Merciless (2014) Review

Realising that I hadn’t watched a foreign language drama for quite some time, I headed over to the Walter presents category on All4 and scrolled until I came across the Brazilian crime thriller series, Merciless. From the description, it had all the things I look for in a good TV series: crime, murder, puzzles, policemen (and women) etc. So I began watching the series with high expectations and they were met!

The series follows Edu, an aspiring politician and psychopathic serial killer as he tries to carry out his political ambitions whilst evading capture. Those in charge of catching him are Dias, the police commissioner and Vera, an FBI trained forensic psychologist obsessed with trying to figure him out. The series becomes an intriguing game of cat and mouse between Edu and the police as they desperately try to the find the killer, only to realise that he is a lot closer than they thought.

I have to begin this review by saying that Bruno Gagliasso absolutely killed it (excuse the pun) as Edu. He expertly manages to switch from this charming, charismatic and kind man who everybody likes to the brutal, cruel and downright creepy killer that committed those savage murders of young women. It is absolutely fascinating to watch how his personality changed depending on who he was speaking to, each shift contributing to the mask that hid his true self. Furthermore, watching the character narrowly avoid detection had me on edge the entire series.

Additionally, it was fun to see Dias and Vera clash on how best to catch the killer who, unbeknownst to them, was right under their noses the whole time. Dias’, ‘by the book’ approach was frustrating at times, especially since it seemed to be motivated by his desire for a promotion. Similarly, Vera’s impulsive decisions, though understandable, often put her in danger as well as jeopardise the case against him. Nonetheless, the different methods of investigating allowed for an interesting dynamic to develop between the two characters.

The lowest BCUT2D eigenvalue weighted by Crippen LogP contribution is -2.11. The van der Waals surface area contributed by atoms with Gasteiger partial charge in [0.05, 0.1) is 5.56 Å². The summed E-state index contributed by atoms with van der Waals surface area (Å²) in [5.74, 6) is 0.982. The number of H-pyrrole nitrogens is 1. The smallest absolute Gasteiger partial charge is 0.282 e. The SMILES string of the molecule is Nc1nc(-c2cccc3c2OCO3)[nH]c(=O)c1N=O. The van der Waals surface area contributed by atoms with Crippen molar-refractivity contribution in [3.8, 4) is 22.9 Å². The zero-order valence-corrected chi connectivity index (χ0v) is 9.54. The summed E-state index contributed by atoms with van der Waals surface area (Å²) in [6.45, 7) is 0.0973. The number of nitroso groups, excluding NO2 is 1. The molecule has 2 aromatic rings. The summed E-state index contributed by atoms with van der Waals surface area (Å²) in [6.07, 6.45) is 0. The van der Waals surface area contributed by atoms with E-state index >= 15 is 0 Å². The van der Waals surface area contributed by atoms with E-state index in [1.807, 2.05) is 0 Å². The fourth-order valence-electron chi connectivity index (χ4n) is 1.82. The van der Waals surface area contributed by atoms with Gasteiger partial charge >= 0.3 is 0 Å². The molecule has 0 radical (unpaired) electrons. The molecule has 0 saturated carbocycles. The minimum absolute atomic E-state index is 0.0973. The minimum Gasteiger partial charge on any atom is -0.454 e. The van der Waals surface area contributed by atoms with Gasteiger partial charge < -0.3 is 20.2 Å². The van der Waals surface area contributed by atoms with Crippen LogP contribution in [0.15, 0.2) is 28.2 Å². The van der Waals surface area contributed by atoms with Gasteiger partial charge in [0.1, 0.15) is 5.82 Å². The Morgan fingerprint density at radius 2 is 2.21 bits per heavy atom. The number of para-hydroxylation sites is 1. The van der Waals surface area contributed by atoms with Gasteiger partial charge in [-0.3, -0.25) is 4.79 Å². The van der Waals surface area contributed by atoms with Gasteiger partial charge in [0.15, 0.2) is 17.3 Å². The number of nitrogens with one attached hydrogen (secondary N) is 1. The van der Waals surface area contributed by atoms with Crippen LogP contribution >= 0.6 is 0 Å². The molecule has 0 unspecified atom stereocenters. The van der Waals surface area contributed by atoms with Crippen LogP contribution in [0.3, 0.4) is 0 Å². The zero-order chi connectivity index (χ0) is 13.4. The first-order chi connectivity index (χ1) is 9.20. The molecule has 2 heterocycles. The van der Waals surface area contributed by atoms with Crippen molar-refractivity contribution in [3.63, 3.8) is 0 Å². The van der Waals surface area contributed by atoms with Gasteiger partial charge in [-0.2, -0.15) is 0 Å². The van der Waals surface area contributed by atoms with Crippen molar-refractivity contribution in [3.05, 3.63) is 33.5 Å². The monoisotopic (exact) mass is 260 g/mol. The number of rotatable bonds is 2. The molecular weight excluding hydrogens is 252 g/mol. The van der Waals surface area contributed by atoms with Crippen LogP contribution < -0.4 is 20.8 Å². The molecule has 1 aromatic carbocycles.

On the flip side, I have to say that I was not a fan of the romantic aspect of Dias and Vera’s relationship for it seemed quite counter-productive in their search for this barbaric murderer. I’m all for romance and that, but when you’re trying to catch a savage serial killer, I don’t think it’s the time for you to be working out your relationship issues.

Furthermore, at times, I felt like there was a disconnect between the choice of music and the scene it featured in. On several occasions, in very tense moments, a rock-style song would play. As a consequence, the scene would loose some of the tension, brilliantly built up for that moment. Often, I felt like a softer, more sinister choice of song would have better suited the scene than the song that was chosen.

Overall, Merciless was an excellent export to the UK with fabulous acting from all characters involved and a captivating plot that had me on the edge of my seat for the entire duration of the series.

If you liked the series, or have anything to add, feel feel to leave a comment 🙂

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